Lead plaintiffs attorneys in lawsuits over the Gulf oil spill say BP is calling the shots on handling of the $20 billion Victims Compensation Fund and fund administrator Ken Feinberg is doing the company’s bidding. Now they want a federal judge to step in. They asked the judge to order changes to the release form people must sign if they accept a final payment from Feinberg. The lawyers say the release should only apply to BP, and claimants should be allowed to sue other responsible parties. They also want claimants reminded that BP is paying Feinberg’s firm $850,000 a month to administer the fund. BP and Feinberg did not immediately respond to requests for comment. A January 5th hearing is being sought.
Offshore drilling activity continues, even with the down time that followed the Gulf of Mexico explosion earlier this year. Houston-based Noble is contracting the construction of two jackup rigs for about $440 million. That follows Transocean’s recent deal to buy a new jackup rig for $195 million. Noble says their two new rigs will be able to operate in depths up to 400 feet and drill to depths of 30,000 feet. The contract has options for up to four additional rigs.
Houston-based StratITsphere is investing $15 million to renovate a Katy warehouse into a new company headquarters and state-of-the-art data center. The company will move from its offices in Humble to the facility on Primewest Parkway in January. The data center will provide a secure off-site location for companies to store their most important computer equipment and data. The site will have generators, showers, kitchens and other amenities that allow it to operate independently from the outside world for up to six days.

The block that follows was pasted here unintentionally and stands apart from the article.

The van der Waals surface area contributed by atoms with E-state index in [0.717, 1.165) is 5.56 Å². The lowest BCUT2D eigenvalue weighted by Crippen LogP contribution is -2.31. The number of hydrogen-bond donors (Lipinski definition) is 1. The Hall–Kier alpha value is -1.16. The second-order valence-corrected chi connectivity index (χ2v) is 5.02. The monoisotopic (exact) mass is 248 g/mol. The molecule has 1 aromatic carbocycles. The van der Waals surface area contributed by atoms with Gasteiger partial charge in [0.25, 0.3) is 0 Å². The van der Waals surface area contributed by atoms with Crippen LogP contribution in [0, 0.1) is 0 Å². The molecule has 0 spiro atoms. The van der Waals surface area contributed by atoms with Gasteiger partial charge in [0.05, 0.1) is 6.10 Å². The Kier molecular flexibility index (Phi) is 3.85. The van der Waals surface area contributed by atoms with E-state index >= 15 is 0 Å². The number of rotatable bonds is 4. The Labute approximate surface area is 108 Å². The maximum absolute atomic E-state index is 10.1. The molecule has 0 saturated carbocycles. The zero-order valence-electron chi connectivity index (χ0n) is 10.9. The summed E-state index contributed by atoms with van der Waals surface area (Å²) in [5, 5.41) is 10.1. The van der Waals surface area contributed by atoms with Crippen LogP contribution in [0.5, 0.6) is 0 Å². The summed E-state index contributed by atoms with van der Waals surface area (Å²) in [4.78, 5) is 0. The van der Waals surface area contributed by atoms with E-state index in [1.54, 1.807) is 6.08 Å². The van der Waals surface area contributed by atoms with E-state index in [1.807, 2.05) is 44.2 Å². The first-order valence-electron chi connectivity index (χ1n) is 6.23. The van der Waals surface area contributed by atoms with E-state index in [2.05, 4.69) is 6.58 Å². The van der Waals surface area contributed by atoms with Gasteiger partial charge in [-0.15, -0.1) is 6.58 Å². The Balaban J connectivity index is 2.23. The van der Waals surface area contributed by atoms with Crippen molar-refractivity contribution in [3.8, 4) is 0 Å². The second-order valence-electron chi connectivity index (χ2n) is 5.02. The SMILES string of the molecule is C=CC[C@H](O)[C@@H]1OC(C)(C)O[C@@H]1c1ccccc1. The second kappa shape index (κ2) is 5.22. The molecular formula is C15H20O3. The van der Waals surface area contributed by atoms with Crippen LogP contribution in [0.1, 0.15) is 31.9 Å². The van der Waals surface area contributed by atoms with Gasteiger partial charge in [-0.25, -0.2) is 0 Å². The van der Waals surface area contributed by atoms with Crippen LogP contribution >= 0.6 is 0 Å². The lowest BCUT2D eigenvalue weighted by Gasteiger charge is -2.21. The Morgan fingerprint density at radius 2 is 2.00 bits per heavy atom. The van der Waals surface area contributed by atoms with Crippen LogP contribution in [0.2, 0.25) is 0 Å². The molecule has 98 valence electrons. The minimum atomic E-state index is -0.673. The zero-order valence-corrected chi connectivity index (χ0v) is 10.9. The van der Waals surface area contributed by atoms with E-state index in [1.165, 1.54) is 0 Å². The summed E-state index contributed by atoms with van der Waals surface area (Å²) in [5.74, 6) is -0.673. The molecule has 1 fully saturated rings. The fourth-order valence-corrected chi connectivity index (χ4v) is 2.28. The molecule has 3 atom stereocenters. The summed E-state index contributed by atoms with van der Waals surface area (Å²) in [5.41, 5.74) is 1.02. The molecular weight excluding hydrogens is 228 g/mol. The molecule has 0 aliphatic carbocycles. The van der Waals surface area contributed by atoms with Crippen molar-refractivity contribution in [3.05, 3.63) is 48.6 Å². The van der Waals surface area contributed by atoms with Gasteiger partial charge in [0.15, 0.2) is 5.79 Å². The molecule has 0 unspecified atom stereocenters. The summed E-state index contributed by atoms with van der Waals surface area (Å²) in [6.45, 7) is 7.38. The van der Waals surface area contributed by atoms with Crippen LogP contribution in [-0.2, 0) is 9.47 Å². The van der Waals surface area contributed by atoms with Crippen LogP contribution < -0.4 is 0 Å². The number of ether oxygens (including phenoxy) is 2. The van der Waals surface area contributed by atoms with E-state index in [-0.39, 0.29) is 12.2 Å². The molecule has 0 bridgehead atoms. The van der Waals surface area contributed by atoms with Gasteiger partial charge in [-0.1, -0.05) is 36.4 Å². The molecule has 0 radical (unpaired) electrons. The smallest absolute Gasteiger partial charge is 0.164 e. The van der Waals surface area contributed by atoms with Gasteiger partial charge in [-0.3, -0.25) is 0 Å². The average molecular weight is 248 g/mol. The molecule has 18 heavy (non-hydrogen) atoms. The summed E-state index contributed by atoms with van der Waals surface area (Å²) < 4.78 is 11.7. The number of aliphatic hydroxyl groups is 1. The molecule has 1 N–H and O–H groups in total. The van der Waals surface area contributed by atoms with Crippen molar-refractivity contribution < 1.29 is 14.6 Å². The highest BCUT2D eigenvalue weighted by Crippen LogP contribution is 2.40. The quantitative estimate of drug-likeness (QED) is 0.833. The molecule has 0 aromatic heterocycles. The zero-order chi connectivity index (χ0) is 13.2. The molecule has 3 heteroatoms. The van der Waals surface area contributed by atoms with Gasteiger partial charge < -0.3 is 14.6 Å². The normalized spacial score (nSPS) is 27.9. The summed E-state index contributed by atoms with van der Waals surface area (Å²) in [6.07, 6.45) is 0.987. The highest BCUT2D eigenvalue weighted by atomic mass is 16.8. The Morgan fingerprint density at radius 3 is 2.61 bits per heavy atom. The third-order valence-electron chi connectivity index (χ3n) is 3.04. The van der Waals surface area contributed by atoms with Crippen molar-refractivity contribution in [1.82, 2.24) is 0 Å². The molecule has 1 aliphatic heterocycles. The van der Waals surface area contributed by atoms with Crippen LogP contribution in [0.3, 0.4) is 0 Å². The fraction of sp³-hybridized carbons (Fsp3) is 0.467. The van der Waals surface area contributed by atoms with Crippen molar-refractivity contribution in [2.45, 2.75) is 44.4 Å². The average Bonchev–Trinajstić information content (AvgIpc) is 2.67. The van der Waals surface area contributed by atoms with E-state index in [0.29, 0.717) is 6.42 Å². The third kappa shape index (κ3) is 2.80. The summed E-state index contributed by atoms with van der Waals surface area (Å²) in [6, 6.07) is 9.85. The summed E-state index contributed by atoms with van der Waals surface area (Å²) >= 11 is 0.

A Houston-based company is seeking permission to build a small natural gas pipeline in Wyoming’s Jonah natural gas field. The Casper Star-Tribune reports that most of the proposed 14.5-mile-long, 30-inch pipeline would run through the Bird Canyon corridor. Enterprise Jonah Gas Gathering wants to build the pipeline starting from its existing compressor station to another compressor on state land. The Jonah Gas Gathering System is located in the Greater Green River Basin in southwest Wyoming. It gathers gas to be delivered to regional gas processing plants and to major pipelines that carry the gas out-of-state.
ITT says it’s received a NASA contract worth up to $1.26 billion for communications services with orbiting spacecraft. Under the contract, ITT will provide communication and tracking services with the international space station, the space shuttle, the Hubble telescope and satellites. The contract has a base period of just over five years. The deal would be worth $1.26 billion if all options were exercised.
The struggling economy is blamed for a slide in the percentage of people playing Texas lottery games. The Austin American-Statesman reports that the percentage of Texans playing has slipped to about one-third. A Texas Lottery Commission study says that’s the lowest level ever measured by the agency. Fiscal 2010 saw a decline from 41.7 percent of Texas residents taking their chances with lottery games, to 33.8 percent playing. That’s the second-largest year-to-year decrease since the Texas lottery started in 1993. The rate of participation fell nine percent between 2003 and 2004. Lottery Commissioner J. Winston Krause blames the decline on the poor economy. The commission on December 14th announced a new nine-year contract with lottery operator GTECH.